In the business world, it doesn’t matter if you were first, and it doesn’t matter if you are currently on top. What matters is that you keep pace with your customers and with what they want.
If you look at the list of companies that made the very first Fortune 500 list in 1955, more than 90 percent have been bought out by other companies, gone bankrupt, shrunk in size or simply gone out of business. These companies failed to re-invent themselves.
In his book Reinventors: How Extraordinary Companies Pursue Radical Continuous Change, Jason Jennings writes, “Your job as you know it and your business as it is currently run will eventually change. The only chance any of us have for prosperity is to constantly reimagine, rethink and reinvent everything we do and how we do it in order to remain relevant. We must all become re-inventors, and we’d better do it quickly.”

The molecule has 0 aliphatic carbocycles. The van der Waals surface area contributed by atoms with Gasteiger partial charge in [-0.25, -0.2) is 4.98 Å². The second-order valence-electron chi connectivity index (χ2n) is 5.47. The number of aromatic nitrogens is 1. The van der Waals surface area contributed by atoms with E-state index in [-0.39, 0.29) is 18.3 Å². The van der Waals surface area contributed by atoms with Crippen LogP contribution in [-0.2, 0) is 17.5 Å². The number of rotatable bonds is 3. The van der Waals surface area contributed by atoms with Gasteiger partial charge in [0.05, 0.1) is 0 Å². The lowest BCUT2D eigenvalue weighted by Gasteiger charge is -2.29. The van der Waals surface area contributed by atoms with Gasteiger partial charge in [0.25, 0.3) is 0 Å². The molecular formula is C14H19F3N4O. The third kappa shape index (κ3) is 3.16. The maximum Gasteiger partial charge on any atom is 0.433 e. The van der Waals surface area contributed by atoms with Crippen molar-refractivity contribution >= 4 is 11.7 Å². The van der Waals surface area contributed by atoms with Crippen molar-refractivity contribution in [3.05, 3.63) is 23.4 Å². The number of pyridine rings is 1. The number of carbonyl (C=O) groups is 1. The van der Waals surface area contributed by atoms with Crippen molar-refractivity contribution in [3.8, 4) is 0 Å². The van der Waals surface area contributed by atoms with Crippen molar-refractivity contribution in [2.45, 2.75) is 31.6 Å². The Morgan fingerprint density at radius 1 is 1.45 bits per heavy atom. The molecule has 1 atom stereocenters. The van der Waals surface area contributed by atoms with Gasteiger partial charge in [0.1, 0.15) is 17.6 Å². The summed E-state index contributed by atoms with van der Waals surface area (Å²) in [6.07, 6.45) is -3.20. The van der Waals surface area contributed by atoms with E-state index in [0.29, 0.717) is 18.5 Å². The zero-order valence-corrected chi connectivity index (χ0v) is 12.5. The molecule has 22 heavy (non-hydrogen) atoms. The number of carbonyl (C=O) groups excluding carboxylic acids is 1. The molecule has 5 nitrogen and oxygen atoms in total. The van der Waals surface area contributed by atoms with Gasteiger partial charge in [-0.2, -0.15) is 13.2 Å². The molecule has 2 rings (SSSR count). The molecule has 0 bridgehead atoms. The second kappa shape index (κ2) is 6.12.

Reinventing your company takes some forethought, some planning and some luck. Owners of re-invented companies are innovators who are not content to stay still. They realize that a downward turn can become permanent if they don’t have a plan in place to turn things around.
Sound too dire? Just think about Kodak, which had an 89% market share of U.S. photographic film sales in the in the 1970s. Despite being responsible for the invention of much of what is used in digital photography, Kodak was slow to see the explosive growth of that same technology. A serious decline in sales resulted in the company filing for Chapter 11 bankruptcy protection in 2012. In order to emerge from bankruptcy, Kodak left the camera business to focus on the corporate digital imaging market, and it had to sell more than $500,000,000 in patents to other companies to do so.